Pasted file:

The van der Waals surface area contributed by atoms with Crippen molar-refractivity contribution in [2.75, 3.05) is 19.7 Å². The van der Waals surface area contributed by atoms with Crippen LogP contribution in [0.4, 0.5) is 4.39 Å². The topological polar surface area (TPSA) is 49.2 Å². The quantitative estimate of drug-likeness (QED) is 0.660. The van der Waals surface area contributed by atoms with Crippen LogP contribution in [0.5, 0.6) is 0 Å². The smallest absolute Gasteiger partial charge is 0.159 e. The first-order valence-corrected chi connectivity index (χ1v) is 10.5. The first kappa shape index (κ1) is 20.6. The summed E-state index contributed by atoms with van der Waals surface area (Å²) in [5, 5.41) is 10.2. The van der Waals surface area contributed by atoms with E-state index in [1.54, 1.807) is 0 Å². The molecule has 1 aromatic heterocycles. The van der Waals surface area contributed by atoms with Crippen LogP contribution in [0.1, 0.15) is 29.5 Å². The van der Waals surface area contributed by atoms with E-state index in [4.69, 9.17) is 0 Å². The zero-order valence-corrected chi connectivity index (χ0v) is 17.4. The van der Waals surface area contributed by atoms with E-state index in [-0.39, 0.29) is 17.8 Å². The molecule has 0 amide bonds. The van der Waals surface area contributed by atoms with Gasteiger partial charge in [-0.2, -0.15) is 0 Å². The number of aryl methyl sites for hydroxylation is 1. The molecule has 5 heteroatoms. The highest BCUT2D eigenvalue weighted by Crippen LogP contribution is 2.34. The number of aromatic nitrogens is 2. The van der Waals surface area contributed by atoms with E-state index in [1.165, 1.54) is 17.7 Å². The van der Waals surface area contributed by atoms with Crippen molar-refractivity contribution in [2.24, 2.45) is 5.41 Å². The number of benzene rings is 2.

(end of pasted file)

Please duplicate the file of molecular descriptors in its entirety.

The van der Waals surface area contributed by atoms with Crippen molar-refractivity contribution in [2.75, 3.05) is 19.7 Å². The van der Waals surface area contributed by atoms with Crippen LogP contribution in [0.4, 0.5) is 4.39 Å². The topological polar surface area (TPSA) is 49.2 Å². The quantitative estimate of drug-likeness (QED) is 0.660. The van der Waals surface area contributed by atoms with Crippen LogP contribution in [0.5, 0.6) is 0 Å². The smallest absolute Gasteiger partial charge is 0.159 e. The first-order valence-corrected chi connectivity index (χ1v) is 10.5. The first kappa shape index (κ1) is 20.6. The summed E-state index contributed by atoms with van der Waals surface area (Å²) in [5, 5.41) is 10.2. The van der Waals surface area contributed by atoms with E-state index in [1.54, 1.807) is 0 Å². The molecule has 1 aromatic heterocycles. The van der Waals surface area contributed by atoms with Crippen LogP contribution in [0.1, 0.15) is 29.5 Å². The van der Waals surface area contributed by atoms with E-state index in [4.69, 9.17) is 0 Å². The zero-order valence-corrected chi connectivity index (χ0v) is 17.4. The van der Waals surface area contributed by atoms with E-state index in [-0.39, 0.29) is 17.8 Å². The molecule has 0 amide bonds. The van der Waals surface area contributed by atoms with Gasteiger partial charge in [-0.2, -0.15) is 0 Å². The number of aryl methyl sites for hydroxylation is 1. The molecule has 5 heteroatoms. The highest BCUT2D eigenvalue weighted by Crippen LogP contribution is 2.34. The number of aromatic nitrogens is 2. The van der Waals surface area contributed by atoms with E-state index in [1.165, 1.54) is 17.7 Å². The van der Waals surface area contributed by atoms with Crippen molar-refractivity contribution in [2.24, 2.45) is 5.41 Å². The number of benzene rings is 2.